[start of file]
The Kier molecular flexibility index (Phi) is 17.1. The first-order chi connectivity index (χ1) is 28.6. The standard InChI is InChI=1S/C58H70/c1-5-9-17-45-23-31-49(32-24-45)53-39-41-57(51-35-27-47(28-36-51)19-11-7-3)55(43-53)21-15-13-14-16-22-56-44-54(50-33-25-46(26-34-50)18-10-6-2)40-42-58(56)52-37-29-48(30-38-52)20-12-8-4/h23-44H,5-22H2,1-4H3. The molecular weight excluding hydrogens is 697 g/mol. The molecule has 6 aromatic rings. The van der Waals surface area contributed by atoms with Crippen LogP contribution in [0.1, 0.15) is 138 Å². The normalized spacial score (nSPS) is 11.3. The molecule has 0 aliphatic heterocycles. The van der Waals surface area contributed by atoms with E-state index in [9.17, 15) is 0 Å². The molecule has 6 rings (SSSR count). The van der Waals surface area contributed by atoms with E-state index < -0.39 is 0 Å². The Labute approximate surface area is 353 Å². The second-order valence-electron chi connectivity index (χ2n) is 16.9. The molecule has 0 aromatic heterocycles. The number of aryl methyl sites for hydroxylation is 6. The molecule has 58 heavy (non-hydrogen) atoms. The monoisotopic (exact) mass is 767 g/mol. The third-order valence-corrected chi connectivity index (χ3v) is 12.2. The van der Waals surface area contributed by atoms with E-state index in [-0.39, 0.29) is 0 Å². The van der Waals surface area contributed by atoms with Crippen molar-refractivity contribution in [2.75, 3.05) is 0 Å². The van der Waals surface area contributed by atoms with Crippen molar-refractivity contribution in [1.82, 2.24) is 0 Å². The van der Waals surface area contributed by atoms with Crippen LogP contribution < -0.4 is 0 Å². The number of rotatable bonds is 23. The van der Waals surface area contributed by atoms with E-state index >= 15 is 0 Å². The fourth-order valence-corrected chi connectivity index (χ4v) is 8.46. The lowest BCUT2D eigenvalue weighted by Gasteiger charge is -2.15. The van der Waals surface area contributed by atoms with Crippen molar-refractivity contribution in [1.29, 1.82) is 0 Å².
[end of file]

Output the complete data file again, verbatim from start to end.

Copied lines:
The Kier molecular flexibility index (Phi) is 17.1. The first-order chi connectivity index (χ1) is 28.6. The standard InChI is InChI=1S/C58H70/c1-5-9-17-45-23-31-49(32-24-45)53-39-41-57(51-35-27-47(28-36-51)19-11-7-3)55(43-53)21-15-13-14-16-22-56-44-54(50-33-25-46(26-34-50)18-10-6-2)40-42-58(56)52-37-29-48(30-38-52)20-12-8-4/h23-44H,5-22H2,1-4H3. The molecular weight excluding hydrogens is 697 g/mol. The molecule has 6 aromatic rings. The van der Waals surface area contributed by atoms with Crippen LogP contribution in [0.1, 0.15) is 138 Å². The normalized spacial score (nSPS) is 11.3. The molecule has 0 aliphatic heterocycles. The van der Waals surface area contributed by atoms with E-state index in [9.17, 15) is 0 Å². The molecule has 6 rings (SSSR count). The van der Waals surface area contributed by atoms with E-state index < -0.39 is 0 Å². The Labute approximate surface area is 353 Å². The second-order valence-electron chi connectivity index (χ2n) is 16.9. The molecule has 0 aromatic heterocycles. The number of aryl methyl sites for hydroxylation is 6. The molecule has 58 heavy (non-hydrogen) atoms. The monoisotopic (exact) mass is 767 g/mol. The third-order valence-corrected chi connectivity index (χ3v) is 12.2. The van der Waals surface area contributed by atoms with E-state index in [-0.39, 0.29) is 0 Å². The van der Waals surface area contributed by atoms with Crippen molar-refractivity contribution in [2.75, 3.05) is 0 Å². The van der Waals surface area contributed by atoms with Crippen molar-refractivity contribution in [1.82, 2.24) is 0 Å². The van der Waals surface area contributed by atoms with Crippen LogP contribution < -0.4 is 0 Å². The number of rotatable bonds is 23. The van der Waals surface area contributed by atoms with E-state index >= 15 is 0 Å². The fourth-order valence-corrected chi connectivity index (χ4v) is 8.46. The lowest BCUT2D eigenvalue weighted by Gasteiger charge is -2.15. The van der Waals surface area contributed by atoms with Crippen molar-refractivity contribution in [1.29, 1.82) is 0 Å².